The United States military is getting more involved in the Haiti relief effort by the day. On Wednesday, 4,000 more troops were added, bringing the total U.S. presence in the country to about 16,000. Navy Adm. Mike Mullen, the nation's highest ranking military officer, tells The Takeaway that he recognizes the scale of the U.S. footprint and insists the focus is to support other organizations. He also says the use of Guantanamo Bay, Cuba is an option in the treatment of the many wounded Haitians.
John Hockenberry sat down with Adm. Mullen in the Pentagon on Wednesday. Here is a partial transcript of the interview.
Washington, DC –
JOHN HOCKENBERRY: How does what appears to be U.S. control of the airport in Port-au-Prince conflate with the idea that the Haitians are in control of their own destiny right now? We heard reports that the police are essentially in a lot of the urban areas and that the responsibility of the government is of concern right now.
ADM. MULLEN: Well, we’ve worked with the Haitian leadership from the beginning. We are there in support of the Haitian leadership overall ... Our main effort, our main focus, our main goal is to provide this relief and to provide security for the relief effort. So as we’ve approached this and recognized that we’re a big footprint — and I understand all of that — the intent is, and certainly from the military standpoint, the intent is to focus on this kind of assistance, in support of these organizations, including the Haitian government, to relieve the really destitute situation in so many places as rapidly as we can. Also, the U.S. military is not the lead, even in our own country, its USAID. So we’re working very closely in support of USAID as well.
JOHN HOCKENBERRY: Some of those thousands of patients come from being injured to actual patients to then possibly medical refugees. How important are facilities like the immigrant holding facilities, Guantanamo Bay, in the transitioning off of Haiti to other locations?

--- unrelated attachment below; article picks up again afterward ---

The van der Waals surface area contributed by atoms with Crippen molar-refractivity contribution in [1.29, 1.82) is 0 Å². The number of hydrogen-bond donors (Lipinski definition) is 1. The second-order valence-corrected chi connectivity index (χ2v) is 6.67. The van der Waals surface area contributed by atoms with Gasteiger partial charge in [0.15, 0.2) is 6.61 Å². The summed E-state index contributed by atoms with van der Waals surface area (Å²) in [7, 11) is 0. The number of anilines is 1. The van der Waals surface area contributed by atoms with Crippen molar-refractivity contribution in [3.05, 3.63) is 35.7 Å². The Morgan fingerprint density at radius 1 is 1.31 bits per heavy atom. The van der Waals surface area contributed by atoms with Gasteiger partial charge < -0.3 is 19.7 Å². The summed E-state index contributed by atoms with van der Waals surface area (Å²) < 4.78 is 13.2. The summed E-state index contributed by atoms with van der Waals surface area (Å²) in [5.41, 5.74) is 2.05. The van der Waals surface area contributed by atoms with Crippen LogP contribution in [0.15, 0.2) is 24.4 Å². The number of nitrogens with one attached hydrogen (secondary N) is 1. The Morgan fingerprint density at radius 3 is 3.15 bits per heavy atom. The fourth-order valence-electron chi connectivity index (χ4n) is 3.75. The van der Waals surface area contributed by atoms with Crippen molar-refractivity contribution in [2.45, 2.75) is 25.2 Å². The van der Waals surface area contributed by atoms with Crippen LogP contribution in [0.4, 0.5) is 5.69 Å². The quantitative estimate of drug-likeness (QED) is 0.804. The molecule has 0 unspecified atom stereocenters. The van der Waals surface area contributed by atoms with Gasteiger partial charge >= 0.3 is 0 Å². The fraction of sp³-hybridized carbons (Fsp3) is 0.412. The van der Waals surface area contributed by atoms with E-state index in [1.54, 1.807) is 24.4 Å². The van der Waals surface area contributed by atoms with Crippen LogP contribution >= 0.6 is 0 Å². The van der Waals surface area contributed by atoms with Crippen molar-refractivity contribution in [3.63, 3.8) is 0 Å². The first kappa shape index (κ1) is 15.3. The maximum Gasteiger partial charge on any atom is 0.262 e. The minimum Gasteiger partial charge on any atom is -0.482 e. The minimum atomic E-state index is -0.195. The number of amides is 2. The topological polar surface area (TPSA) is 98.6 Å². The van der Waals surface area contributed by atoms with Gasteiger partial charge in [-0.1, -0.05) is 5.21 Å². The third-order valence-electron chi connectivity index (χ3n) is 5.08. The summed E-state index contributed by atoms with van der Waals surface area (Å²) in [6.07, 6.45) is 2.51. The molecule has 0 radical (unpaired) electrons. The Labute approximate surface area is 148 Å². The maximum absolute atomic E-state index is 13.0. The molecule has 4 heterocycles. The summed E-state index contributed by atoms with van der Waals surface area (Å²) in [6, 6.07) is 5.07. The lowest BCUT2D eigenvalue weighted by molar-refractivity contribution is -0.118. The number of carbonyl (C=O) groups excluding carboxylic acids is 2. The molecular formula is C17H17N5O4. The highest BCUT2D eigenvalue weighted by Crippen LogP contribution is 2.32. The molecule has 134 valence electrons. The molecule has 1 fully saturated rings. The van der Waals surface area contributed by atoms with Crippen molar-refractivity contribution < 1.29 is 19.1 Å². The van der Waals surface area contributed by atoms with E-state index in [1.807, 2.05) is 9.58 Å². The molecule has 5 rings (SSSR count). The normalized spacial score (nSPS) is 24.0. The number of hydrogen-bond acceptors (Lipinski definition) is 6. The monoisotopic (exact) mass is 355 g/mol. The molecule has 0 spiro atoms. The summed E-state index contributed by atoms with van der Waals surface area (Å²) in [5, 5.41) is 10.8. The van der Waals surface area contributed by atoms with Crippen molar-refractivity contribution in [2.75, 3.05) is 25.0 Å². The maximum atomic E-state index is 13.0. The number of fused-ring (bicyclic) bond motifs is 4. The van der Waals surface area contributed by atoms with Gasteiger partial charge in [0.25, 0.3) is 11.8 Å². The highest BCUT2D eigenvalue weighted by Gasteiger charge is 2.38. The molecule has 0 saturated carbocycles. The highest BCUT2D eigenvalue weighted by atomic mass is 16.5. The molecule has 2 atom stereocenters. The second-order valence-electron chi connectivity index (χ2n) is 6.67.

ADM. MULLEN: We are aware of the medical support that’s available at a place like Guantanamo. We haven’t seen any large requirement for that right now. What’s been the struggle initially with this is because those that have been injured so badly, many of them are crush injuries and we’ve seen infections set in and many amputations have had to occur. You just can’t show up to a medical facility if it’s not any kind of non-serious injury; we’re really trying to focus on those major ones. But there are also significant additional medical requirements that we’re trying to meet. It takes supplies, it takes distribution and we’re just not there yet and an awful amount of people working trying to get this right. And I see this as, along with food and water, as the most significant challenge.
JOHN HOCKENBERRY: Is the Gitmo facility available to you, however, for people to move off island?
ADM. MULLEN: It’s an option, certainly, an option that [U.S. SOUTHCOM Commander] General Fraser and [SOUTHCOM deputy director] General Keen and USAID has as a part of this. There are actually distribution issues, literally there are hospitals on Haiti that have rooms. They’re not located necessarily right downtown so we think we need to work to distribute some of the patients that are in hospitals once they’ve received the care to move them out to some of these other areas.